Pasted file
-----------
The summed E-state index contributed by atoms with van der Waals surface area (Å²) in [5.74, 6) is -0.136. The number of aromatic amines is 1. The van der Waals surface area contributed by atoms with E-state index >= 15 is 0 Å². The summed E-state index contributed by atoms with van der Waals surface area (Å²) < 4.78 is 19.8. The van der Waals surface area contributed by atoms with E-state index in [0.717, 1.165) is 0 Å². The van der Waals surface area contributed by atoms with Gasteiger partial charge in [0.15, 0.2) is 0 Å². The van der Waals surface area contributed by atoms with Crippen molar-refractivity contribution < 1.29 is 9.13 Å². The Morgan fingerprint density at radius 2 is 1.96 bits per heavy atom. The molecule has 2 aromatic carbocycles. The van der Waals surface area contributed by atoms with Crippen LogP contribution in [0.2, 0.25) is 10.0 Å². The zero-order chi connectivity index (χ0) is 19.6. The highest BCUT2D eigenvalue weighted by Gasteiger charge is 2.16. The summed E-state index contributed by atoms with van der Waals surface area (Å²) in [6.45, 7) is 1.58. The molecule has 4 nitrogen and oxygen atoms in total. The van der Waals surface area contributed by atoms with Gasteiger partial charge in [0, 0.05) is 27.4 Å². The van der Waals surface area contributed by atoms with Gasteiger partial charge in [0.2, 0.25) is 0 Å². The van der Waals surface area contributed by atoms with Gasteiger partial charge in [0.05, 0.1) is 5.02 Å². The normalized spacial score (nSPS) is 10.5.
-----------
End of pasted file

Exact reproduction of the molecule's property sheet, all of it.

The summed E-state index contributed by atoms with van der Waals surface area (Å²) in [5.74, 6) is -0.136. The number of aromatic amines is 1. The van der Waals surface area contributed by atoms with E-state index >= 15 is 0 Å². The summed E-state index contributed by atoms with van der Waals surface area (Å²) < 4.78 is 19.8. The van der Waals surface area contributed by atoms with E-state index in [0.717, 1.165) is 0 Å². The van der Waals surface area contributed by atoms with Gasteiger partial charge in [0.15, 0.2) is 0 Å². The van der Waals surface area contributed by atoms with Crippen molar-refractivity contribution < 1.29 is 9.13 Å². The Morgan fingerprint density at radius 2 is 1.96 bits per heavy atom. The molecule has 2 aromatic carbocycles. The van der Waals surface area contributed by atoms with Crippen LogP contribution in [0.2, 0.25) is 10.0 Å². The zero-order chi connectivity index (χ0) is 19.6. The highest BCUT2D eigenvalue weighted by Gasteiger charge is 2.16. The summed E-state index contributed by atoms with van der Waals surface area (Å²) in [6.45, 7) is 1.58. The molecule has 4 nitrogen and oxygen atoms in total. The van der Waals surface area contributed by atoms with Gasteiger partial charge in [0, 0.05) is 27.4 Å². The van der Waals surface area contributed by atoms with Gasteiger partial charge in [0.2, 0.25) is 0 Å². The van der Waals surface area contributed by atoms with Gasteiger partial charge in [0.05, 0.1) is 5.02 Å². The normalized spacial score (nSPS) is 10.5.